There is mounting pressure for a ban on non-essential travel between European Union member states as health authorities warned governments to prepare for a surge in deaths and hospitalisations due to new more infectious Covid-19 variants.
EU national leaders met over video conference on Thursday in a bid to co-ordinate on the issue, amid growing calls from member states for stricter travel curbs within the bloc to avoid travel contributing to the risk that the number of sick people will overwhelm hospitals before vaccines are widely rolled out.
As German chancellor Angela Merkel warned that border controls between member states are a possibility if stricter joint rules are not agreed, Belgian prime minister Alexander De Croo made an appeal for an EU-wide ban on casual travel.
“In recent months, we have seen that we have asked people very politely not to travel, and we have asked them urgently not to travel, but 160,000 people still left on holiday around Christmas,” Mr De Croo said.
“We must put a stop to tourist and leisure travel,” he said. “When you travel, you often bring the virus with you in your suitcase, and we need to be able to at least temporarily shut that down.”
Borders should not be shut completely as it is essential for trade to continue and for cross-border workers to be able to commute, but tourism should be out of the question, De Croo explained.
A string of member states indicated their support for tougher curbs on travel ahead of the online summit, though the issue is sensitive for states that rely on tourism as a large part of their economy.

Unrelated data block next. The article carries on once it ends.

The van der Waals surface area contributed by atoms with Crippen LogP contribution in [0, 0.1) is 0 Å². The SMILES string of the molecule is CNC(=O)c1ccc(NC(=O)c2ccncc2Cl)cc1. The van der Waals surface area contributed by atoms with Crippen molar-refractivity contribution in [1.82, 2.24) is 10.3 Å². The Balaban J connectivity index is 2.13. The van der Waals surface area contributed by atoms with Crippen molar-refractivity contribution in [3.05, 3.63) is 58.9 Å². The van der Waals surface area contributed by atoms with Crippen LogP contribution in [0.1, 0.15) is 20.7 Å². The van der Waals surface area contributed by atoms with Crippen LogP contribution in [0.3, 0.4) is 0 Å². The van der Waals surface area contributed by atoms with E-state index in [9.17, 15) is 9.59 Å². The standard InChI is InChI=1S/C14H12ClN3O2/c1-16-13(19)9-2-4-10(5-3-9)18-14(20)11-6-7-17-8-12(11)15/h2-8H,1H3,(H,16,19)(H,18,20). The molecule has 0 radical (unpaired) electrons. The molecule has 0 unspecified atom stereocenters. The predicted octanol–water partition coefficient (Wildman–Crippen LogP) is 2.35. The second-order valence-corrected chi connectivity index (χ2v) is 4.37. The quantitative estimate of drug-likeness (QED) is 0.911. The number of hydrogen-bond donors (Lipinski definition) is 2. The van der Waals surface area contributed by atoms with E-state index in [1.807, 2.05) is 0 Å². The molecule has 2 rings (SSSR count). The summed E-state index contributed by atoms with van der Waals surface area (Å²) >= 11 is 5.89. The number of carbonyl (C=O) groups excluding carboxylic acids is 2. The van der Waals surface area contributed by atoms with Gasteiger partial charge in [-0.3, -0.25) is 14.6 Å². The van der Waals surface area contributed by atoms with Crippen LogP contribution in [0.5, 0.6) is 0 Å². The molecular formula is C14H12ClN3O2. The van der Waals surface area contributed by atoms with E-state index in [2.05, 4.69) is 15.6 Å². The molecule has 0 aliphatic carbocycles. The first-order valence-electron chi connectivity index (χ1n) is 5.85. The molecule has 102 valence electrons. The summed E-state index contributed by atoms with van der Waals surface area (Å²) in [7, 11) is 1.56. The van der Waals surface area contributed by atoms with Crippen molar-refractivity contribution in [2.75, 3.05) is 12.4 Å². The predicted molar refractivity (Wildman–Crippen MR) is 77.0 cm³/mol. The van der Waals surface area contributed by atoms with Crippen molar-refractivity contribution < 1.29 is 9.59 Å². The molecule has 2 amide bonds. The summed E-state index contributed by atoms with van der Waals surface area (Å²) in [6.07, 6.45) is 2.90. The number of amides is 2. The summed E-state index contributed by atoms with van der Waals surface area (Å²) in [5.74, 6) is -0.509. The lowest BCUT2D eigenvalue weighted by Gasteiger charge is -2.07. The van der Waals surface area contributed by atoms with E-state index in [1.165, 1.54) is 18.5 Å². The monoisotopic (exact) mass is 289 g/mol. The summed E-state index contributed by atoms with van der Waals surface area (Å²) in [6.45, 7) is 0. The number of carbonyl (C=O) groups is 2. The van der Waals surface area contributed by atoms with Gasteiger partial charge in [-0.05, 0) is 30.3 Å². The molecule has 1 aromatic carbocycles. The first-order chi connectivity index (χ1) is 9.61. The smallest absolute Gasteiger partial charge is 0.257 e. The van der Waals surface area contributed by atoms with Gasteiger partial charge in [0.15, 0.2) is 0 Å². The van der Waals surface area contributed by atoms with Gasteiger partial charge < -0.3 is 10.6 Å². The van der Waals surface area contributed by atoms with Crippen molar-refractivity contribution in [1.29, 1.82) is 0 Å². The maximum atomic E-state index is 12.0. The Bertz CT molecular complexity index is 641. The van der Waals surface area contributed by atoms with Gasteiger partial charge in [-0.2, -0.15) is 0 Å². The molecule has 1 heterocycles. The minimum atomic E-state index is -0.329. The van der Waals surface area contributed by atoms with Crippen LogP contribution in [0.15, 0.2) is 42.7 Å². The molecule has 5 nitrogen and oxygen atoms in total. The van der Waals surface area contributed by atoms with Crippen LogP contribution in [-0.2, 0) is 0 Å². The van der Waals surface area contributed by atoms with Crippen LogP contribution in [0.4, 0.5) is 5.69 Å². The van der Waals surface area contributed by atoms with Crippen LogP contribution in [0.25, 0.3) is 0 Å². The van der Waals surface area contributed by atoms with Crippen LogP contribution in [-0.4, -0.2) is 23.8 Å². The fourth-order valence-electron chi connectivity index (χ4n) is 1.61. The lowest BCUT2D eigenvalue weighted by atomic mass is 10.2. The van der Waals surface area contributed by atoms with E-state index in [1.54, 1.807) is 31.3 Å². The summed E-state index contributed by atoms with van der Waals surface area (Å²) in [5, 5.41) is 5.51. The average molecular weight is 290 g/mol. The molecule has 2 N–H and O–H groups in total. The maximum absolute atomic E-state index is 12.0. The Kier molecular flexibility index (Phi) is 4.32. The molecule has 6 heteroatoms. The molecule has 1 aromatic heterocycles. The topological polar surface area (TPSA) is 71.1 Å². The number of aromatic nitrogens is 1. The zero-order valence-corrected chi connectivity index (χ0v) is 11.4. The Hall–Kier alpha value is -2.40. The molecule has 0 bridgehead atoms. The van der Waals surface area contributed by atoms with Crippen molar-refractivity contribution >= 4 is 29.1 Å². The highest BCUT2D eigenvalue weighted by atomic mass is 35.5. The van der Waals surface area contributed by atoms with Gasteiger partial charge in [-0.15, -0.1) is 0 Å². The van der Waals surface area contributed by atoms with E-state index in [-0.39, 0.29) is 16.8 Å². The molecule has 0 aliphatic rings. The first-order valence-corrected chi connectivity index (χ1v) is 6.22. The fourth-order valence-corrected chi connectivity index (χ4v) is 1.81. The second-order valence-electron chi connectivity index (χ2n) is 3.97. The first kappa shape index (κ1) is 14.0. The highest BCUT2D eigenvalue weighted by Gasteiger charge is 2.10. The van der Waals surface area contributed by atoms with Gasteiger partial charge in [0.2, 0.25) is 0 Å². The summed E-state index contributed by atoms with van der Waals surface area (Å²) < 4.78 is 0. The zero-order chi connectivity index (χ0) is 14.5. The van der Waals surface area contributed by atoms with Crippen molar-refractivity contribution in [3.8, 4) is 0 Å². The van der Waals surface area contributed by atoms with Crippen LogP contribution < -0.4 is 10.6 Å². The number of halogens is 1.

There are growing concerns that Europe’s traditional mid-February holiday should not be allowed to be a repeat of last year, when skiers caught Covid-19 in Alpine resorts and spread it back to their home countries all over the continent, contributing to the pandemic’s first wave.
The Irish Government will support joint measures to "limit international travel where necessary" as long as supply chains between EU states remain open, according to a Government source.
Ireland’s stark surge in infections is a focus of attention across the EU, where it has caused deep concern over the potential of the new British Covid-19 variant. Taoiseach Micheál Martin was called on to brief fellow leaders on Ireland’s experience and what had led to the spike.
The European Centre for Disease Prevention and Control raised the risk of new variants from high to very high on Thursday, and warned that the greater infectiousness of the British variant was likely to lead to “higher hospitalisation and death rates across all age-groups”.
It warned member states to prepare their hospitals for a surge in demand, and urged them to maintain testing and quarantine requirements for travellers, particularly those coming from regions where the new variants are more widespread.
Governments should be prepared to introduce even stricter curbs than those currently in place to bring down the spread of the virus, it warned, and non-essential travel should be avoided.
Ireland is currently ranked highest in the EU for its rates of Covid-19 in the ECDC's 14-day incidence chart and has the highest prevalence of the British variant in the bloc, meaning that there are concerns about travel from the Republic in particular.